Browsing for housing

Cutting out estate agents sounds appealing. Robert Nurden investigates buying on the net
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The Independent Online

Guy Brown opted for the internet when looking for a three-bedroom house for his young family. Logging on to a centralised property portal from his office, he took virtual tours of 50 potential homes before coming up with a shortlist of five, and then plumping for one and arranging a visit. The sale went ahead without a hitch and within weeks his family had moved in.

That was in Santa Barbara, in the United States, where online buying has reached such a level of sophistication that the market has been transformed. "Coming from England, I was amazed by the efficiency," said Brown. "It shows that with the right amount of technical input, electronic house-hunting can work." By all accounts, the picture is the same in Australia.

But the UK lags pitifully behind, with countless stories of dissatisfied buyers throwing wobblies when agents fail to send e-mail updates of properties. The reason, invariably, is that staff cannot work the technology. The other main bone of contention is that properties for sale on websites have already been sold.

Megan Lane was attempting to find a house online with her boyfriend, but they soon ran into problems. "Once, two weeks after we had seen new owners moving into a place we had spotted online, it was still on several websites. An automated e-mail alert, our first after registering with a site, simply listed every property on the agent's database, regardless of the price range we'd specified."

The problem is that many estate agents in Britain regard online selling as just another shop window, its purpose being merely to entice customers, rather than being a reliable source of information about real properties for sale. Yet about 60 per cent of buyers now start their search for a suitable property online. Clearly, there is a yawning gap between customers' expectations and agents' delivery.

Part of it is down to the buoyancy of the market. When sales are booming, agents can be too busy clinching real deals to bother getting their heads around awkward software. But when the market slows, it makes sense for them to give online selling more attention.

Adam Rollins, of the National Association of Estate Agents, says a property website is only as good as the person operating it. "Poor performance is sometimes down to laziness, sometimes due to lack of expertise. An agent always has to prioritise what they are doing. It's important to distinguish between large chains and small, independent agents. The big boys can usually afford to invest in more sophisticated technology, which is able to send photos and e-mail details to potential buyers. Not so the local firms, which are invariably loath to fork out thousands on sophisticated electronics that carry no guarantee of increased sales."

David Boulding, a designer of software for the property sector, says: "Often estate agents do not train their staff to use the software properly. Perhaps that's not surprising when much of it is unnecessarily complicated, not only in its operation, but in its content. It asks subscribers too many pointless questions, rather than concentrating on the essentials. Simplicity and ease of operation are what is needed."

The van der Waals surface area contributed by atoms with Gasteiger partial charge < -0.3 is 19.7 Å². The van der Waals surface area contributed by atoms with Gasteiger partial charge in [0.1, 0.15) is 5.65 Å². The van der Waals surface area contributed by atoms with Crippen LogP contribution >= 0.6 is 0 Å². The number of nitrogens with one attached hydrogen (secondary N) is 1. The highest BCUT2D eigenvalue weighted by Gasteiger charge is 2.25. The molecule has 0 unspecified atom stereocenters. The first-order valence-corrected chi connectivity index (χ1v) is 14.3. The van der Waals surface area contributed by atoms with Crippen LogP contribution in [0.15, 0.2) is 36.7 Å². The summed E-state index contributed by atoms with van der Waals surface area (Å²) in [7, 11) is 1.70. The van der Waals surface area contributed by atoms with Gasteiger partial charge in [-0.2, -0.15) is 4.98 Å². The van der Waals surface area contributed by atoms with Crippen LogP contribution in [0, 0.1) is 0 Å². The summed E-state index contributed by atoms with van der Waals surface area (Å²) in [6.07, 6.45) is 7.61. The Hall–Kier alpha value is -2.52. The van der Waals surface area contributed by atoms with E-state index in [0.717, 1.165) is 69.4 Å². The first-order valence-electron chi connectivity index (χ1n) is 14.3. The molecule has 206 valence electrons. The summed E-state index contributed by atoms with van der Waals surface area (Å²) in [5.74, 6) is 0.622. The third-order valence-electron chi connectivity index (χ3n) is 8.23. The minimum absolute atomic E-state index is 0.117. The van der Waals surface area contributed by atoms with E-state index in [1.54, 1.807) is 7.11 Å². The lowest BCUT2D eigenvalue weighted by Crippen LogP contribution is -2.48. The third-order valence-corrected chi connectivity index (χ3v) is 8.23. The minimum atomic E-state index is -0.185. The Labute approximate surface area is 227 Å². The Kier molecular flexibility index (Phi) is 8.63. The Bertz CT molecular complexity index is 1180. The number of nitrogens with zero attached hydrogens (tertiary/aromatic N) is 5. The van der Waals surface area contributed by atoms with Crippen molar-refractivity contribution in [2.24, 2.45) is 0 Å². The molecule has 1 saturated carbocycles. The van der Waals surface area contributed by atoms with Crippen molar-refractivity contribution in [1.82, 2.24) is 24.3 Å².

Martin Pridham, a Tunbridge Wells estate agent, says his online sales have leapt appreciably since he stopped buying space on large, complex portals that list thousands of homes, and started using a tailor-made product instead.

But there are some good British websites that purr with efficiency and reliability. www.houseweb.co.uk is one and www.primelocation.co.uk is another. Many offer a comprehensive service, incorporating mortgage deals and conveyancing, as well as information on home improvements and environmental conditions.

Online property really comes into its own, however, when the buying and selling are done through a stand-alone site, rather than that site being just an add-on to a firm of estate agents. This form of selling privately is rapidly growing in popularity, reflecting the existing trend towards bypassing the agent altogether.

The best example of this is www.4salebyowner.co.uk, which charges sellers £59.95 to advertise their house details. For that, they get a full-page listing with up to 10 photographs, the ability to edit it when they want, and to carry on posting the details until the property is sold. Buyers can browse before registering, and they can post "house wanted" ads and join a chat room to swap information. At www.propertybroker.co.uk, vendors are charged £137 for posting details and pictures, while maintaining total control of the content. Estate agents probably hate these sites because they cut them - and their commission - out of the process.

The majority of sites are of the shop-window variety, in badly need of a good dust. In my own small trial, Felicity Lord's site insisted: "Please enter a numeric value for the maximum price", which is what I had just done. And Winkworth screamed at me: "Please select an area", when that, too, was what I had just done.

Online buying works best when it is used to get a general idea of prices in an area, to find the names of agents in a particular town, or to land a good mortgage deal. For the core purpose of buying, it is still too cumbersome to pose a real threat to the trad- itional method.

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